HILTON HEAD, SC--Women are four times more likely than men to experience a broken forearm and require a cast (immobilization). To examine whether the effects of casting were similar between the sexes, researchers examined immobilized volunteers for a period of three weeks. They determined that while men were able to regain 99% of their strength within a week of removing the cast, women's strength was still 30% lower when compared to before the cast was applied. These finding may have implications for the treatment of fractures based on gender lines.
The study is believed to be the first report of sex-differences in muscle strength restoration following disuse. It was conducted by Brian C. Clark, Richard L. Hoffman, and David W. Russ of Ohio University, Athens; and Todd M. Manini of the University of Florida, Gainesville. The researchers will discuss their study, "Restoration of Voluntary Muscle Strength Following 3-Weeks of Cast Immobilization Is Suppressed in Women Compared to Men," at the American Physiological Society (APS) (www.The-APS.org) conference, The Integrative Biology of Exercise V. The meeting will be held September 24-27, 2008 in Hilton Head, SC. The journal Archives of Physical Medicine and Rehabilitation has also accepted a 'brief report' of this preliminary data for rapid publication.
Ten healthy volunteers completed three weeks of forearm immobilization (5 females, 5 males; 18-29 years of age). The subjects were fitted with a forearm cast on their non-dominant arm and each persons wrist muscle strength was determined weekly during the immobilization phase, and a week after the casts were removed. The measurements taken prior to the casting were repeated to detect any gender differences that may have developed over the course of splinting or recovery.
The research team found:
- men's strength had returned to baseline levels one week after the cast was removed;
- women's recovery levels were significantly lower, one week after the cast was removed they still exhibited strength deficits of approximately 30% below baseline. All the women exhibited a slow recovery of their strength (at least a 15% reduction relative to baseline); whereas only one of the men showed a similar deficit.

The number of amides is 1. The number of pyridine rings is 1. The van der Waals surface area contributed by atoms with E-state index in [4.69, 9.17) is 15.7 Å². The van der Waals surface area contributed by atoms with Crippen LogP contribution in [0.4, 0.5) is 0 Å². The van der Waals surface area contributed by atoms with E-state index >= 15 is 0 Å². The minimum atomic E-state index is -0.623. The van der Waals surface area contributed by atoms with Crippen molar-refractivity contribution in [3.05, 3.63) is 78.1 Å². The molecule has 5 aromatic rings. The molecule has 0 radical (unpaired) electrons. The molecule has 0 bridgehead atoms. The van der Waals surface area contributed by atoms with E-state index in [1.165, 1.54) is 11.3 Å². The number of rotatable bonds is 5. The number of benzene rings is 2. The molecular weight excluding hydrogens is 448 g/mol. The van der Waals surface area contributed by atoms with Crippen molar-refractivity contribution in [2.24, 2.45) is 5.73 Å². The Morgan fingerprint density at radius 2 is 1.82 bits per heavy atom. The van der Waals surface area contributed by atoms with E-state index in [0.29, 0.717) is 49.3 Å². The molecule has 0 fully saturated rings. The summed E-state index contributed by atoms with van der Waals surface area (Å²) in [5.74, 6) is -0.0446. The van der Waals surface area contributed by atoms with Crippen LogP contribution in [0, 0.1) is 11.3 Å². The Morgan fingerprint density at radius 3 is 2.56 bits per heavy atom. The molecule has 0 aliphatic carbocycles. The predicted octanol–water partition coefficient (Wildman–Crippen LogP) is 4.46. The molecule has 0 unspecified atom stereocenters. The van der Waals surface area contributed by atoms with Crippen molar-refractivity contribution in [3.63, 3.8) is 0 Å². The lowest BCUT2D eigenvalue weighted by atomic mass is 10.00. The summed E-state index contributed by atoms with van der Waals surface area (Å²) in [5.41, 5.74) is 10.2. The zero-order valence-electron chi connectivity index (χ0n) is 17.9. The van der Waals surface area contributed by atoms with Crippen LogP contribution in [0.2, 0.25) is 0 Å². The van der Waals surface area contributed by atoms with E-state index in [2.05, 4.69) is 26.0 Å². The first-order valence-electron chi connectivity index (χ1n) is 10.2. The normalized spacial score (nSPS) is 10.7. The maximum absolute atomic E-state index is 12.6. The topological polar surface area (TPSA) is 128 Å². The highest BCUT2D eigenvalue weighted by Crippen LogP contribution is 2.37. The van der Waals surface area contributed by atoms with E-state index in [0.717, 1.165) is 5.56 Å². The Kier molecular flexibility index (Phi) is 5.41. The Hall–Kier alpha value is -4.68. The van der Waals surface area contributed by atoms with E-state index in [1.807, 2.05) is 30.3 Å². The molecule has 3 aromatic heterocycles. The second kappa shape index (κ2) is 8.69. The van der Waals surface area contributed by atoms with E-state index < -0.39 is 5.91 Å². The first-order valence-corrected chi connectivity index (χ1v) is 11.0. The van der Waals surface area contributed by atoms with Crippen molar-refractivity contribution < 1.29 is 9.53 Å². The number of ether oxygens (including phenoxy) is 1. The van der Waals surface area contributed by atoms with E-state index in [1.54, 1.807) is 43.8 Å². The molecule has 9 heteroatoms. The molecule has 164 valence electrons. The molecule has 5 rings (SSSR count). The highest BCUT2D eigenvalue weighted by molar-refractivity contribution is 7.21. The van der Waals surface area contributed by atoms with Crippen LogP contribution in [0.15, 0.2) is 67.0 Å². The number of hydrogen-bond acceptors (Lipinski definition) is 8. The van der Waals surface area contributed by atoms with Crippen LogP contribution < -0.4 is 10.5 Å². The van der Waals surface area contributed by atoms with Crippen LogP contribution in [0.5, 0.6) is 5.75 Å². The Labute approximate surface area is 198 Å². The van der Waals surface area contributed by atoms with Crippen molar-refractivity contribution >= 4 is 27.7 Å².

In explaining possible reasons for the discrepancies, Dr. Clark suggested that hormones, and the role they play in regulating muscle mass, may contribute to slower recovery times in women. According to Dr. Clark, "This finding is preliminary and on a very small sample size, so, we must caution against over-interpreting our work. However, it certainly indicates that more work needs to be done to confirm and understand the reasons for these discrepancies and the extent to which they occur. However, when our findings are examined in the context of existing work of others, they suggest that women may require additional, or more intensive, rehabilitation programs following periods of immobilization or bed rest."
Physiology is the study of how molecules, cells, tissues and organs function to create health or disease. The American Physiological Society (APS; www.The-APS.org/press) has been an integral part of this discovery process since it was established in 1887.
NOTE TO EDITORS: The APS Conference, The Integrative Biology of Exercise V, is being held September 24-27, 2008 in Hilton Head, SC. Members of the media are invited to attend. To register, or to schedule an interview with Dr. Clark, please contact Donna Krupa at 301.634.7209 (office), 703.967.2751 (cell) or DKrupa@the-APS.org. There will be an APS newsroom onsite.